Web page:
He grew up before him like a tender shoot,
and like a root out of dry ground.
He had no beauty or majesty to attract us to him,
nothing in his appearance that we should desire him.
He was despised and rejected by mankind,
a man of suffering, and familiar with pain.
Like one from whom people hide their faces
he was despised, and we held him in low esteem. -Isaiah 53:2-3
This Sunday, April 1st, Christians will celebrate Easter—a celebration of the empty tomb and the fact that Jesus is risen! But celebrating a despised, rejected, lowly man doesn’t lend well to an account worth celebrating. Perhaps sharing a piece of my story may help you see it differently.
On April 1st, 2003, my friends and I were taken via police escort to a holding area in Fort Hood. Inside the converted gym Pizza Hut, Verizon Wireless, AT&T, and some local moms shared all their services with us for free. The reason? These companies and families wanted to make sure our last day state-side was memorable. The food was symbolic of home and would give us something to remember as we lived in a foreign land. We were headed to war.
I was assigned to 1BDE, 4ID in Iraq–Saddam’s home town. The journey from Kuwait to Tikrit was difficult. I remember thinking: I wish there was another way. I remember being scared and unsure of what might happen. But I also knew I didn’t have a choice. I had a job to do and people were counting on me.
People say I’m a hero. People I don’t even know say, ‘Thank-you.’ Without knowing any of my stories, they know that I put my life on the line, stepped up to the challenge, and was willing die for something bigger than myself. It’s the reason Time magazine named the American Soldier Person of the Year in 2003.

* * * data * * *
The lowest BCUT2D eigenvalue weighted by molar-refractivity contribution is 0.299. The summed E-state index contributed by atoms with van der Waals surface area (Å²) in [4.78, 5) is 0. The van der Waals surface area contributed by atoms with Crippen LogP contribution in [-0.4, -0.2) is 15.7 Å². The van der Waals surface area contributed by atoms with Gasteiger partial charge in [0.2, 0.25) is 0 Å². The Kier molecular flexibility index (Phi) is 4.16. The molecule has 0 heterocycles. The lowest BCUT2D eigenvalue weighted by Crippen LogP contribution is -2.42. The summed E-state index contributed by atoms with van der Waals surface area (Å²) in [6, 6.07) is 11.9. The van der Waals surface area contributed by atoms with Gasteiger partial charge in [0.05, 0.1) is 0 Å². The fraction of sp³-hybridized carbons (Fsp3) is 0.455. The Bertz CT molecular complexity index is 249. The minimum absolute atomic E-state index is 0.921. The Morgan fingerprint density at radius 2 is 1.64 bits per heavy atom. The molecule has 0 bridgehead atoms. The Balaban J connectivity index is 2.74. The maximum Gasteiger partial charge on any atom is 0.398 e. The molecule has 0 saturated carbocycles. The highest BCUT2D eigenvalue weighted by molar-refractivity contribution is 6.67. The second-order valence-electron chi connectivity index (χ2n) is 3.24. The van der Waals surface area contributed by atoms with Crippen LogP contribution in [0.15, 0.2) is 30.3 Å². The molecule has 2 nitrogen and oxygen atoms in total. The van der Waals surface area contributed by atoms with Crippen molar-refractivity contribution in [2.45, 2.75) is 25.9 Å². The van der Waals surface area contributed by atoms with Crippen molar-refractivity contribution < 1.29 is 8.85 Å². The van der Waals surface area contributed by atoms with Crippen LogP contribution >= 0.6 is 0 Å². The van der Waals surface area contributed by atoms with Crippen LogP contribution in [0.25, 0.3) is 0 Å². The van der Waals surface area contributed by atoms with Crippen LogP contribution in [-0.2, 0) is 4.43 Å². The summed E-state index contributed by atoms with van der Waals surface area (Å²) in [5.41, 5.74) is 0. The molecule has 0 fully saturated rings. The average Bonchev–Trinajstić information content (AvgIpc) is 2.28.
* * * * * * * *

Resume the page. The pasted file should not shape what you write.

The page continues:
As I reflect on my own fear, I’m reminded of Jesus’ experience in the hours before the crucifixion. All four gospels recount this period in Jesus’ life making it the most documented time in ancient history. The day prior, Jesus shared a feast with his closest friends. All the food at the table was symbolic for the Jews. In the same way Pizza Hut, Subway, and home-cooking reminded me of my American culture, the unleavened bread and the wine were a reminder of where He came from and the promise ahead.
It was after the last meal when Jesus prayed on the Mount of Olives. Luke recorded that Jesus prayed with such fervor and intensity He actually sweat blood (v 44). The Sanhedrin pressed Jesus for anything they could use to condemn Him: “I charge you under oath by the living God…are you the Son of God?”
Knowing full well what would happen next, Jesus broke His silence and said, “I am”.
Before we can grasp the significance of the resurrection, we must know the person of Jesus. He is someone who took an oath to go to a place He knew would kill Him—a place He certainly could have avoided (John 7:8). But He went anyway. Jesus is a person who could have proclaimed, “It was all a lie!” and kept His life. Instead He chose to practice what he preached. He was a person that never spoke out of turn (Mark 14:61), didn’t fight authority (Luke 22:51) and wasn’t afraid to stick up for those being harshly treated (John 8:7). Jesus was a soldier.
Regardless of how you view Jesus, (Son of God, Messiah, good person, legend), His resolute actions leading to the crucifixion are among the bravest and most noble ever to take place on this earth.
It is the moments in life when you are not certain tomorrow will ever come that your true character will be revealed.
In the final moments of Jesus’ life, I see someone who put His life on the line for the whole world. Yes, Jesus is worth celebrating. But more than that, he’s worth knowing. Do you know him?